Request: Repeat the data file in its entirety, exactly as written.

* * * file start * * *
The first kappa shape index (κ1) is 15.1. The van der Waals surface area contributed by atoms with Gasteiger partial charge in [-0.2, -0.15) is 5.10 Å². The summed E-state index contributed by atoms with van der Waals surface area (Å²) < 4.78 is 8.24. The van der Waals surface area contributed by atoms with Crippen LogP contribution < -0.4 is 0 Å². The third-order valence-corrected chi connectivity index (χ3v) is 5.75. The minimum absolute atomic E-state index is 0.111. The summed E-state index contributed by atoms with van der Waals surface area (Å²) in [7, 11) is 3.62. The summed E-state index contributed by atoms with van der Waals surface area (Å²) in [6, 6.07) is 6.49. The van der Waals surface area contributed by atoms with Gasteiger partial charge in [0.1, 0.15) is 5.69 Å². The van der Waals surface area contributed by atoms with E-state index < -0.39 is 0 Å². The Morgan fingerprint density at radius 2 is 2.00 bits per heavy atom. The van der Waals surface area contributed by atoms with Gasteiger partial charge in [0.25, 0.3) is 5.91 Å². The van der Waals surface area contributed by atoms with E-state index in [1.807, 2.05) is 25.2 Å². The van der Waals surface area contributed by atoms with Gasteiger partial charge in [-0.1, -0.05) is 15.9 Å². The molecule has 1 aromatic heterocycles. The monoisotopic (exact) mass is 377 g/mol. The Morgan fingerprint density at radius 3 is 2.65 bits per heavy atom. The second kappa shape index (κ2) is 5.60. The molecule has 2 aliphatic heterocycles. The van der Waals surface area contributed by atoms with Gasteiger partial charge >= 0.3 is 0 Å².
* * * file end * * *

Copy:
The first kappa shape index (κ1) is 15.1. The van der Waals surface area contributed by atoms with Gasteiger partial charge in [-0.2, -0.15) is 5.10 Å². The summed E-state index contributed by atoms with van der Waals surface area (Å²) < 4.78 is 8.24. The van der Waals surface area contributed by atoms with Crippen LogP contribution < -0.4 is 0 Å². The third-order valence-corrected chi connectivity index (χ3v) is 5.75. The minimum absolute atomic E-state index is 0.111. The summed E-state index contributed by atoms with van der Waals surface area (Å²) in [7, 11) is 3.62. The summed E-state index contributed by atoms with van der Waals surface area (Å²) in [6, 6.07) is 6.49. The van der Waals surface area contributed by atoms with Gasteiger partial charge in [0.1, 0.15) is 5.69 Å². The van der Waals surface area contributed by atoms with E-state index < -0.39 is 0 Å². The Morgan fingerprint density at radius 2 is 2.00 bits per heavy atom. The van der Waals surface area contributed by atoms with Gasteiger partial charge in [0.25, 0.3) is 5.91 Å². The van der Waals surface area contributed by atoms with E-state index in [1.807, 2.05) is 25.2 Å². The van der Waals surface area contributed by atoms with Gasteiger partial charge in [-0.1, -0.05) is 15.9 Å². The molecule has 1 aromatic heterocycles. The monoisotopic (exact) mass is 377 g/mol. The Morgan fingerprint density at radius 3 is 2.65 bits per heavy atom. The second kappa shape index (κ2) is 5.60. The molecule has 2 aliphatic heterocycles. The van der Waals surface area contributed by atoms with Gasteiger partial charge >= 0.3 is 0 Å².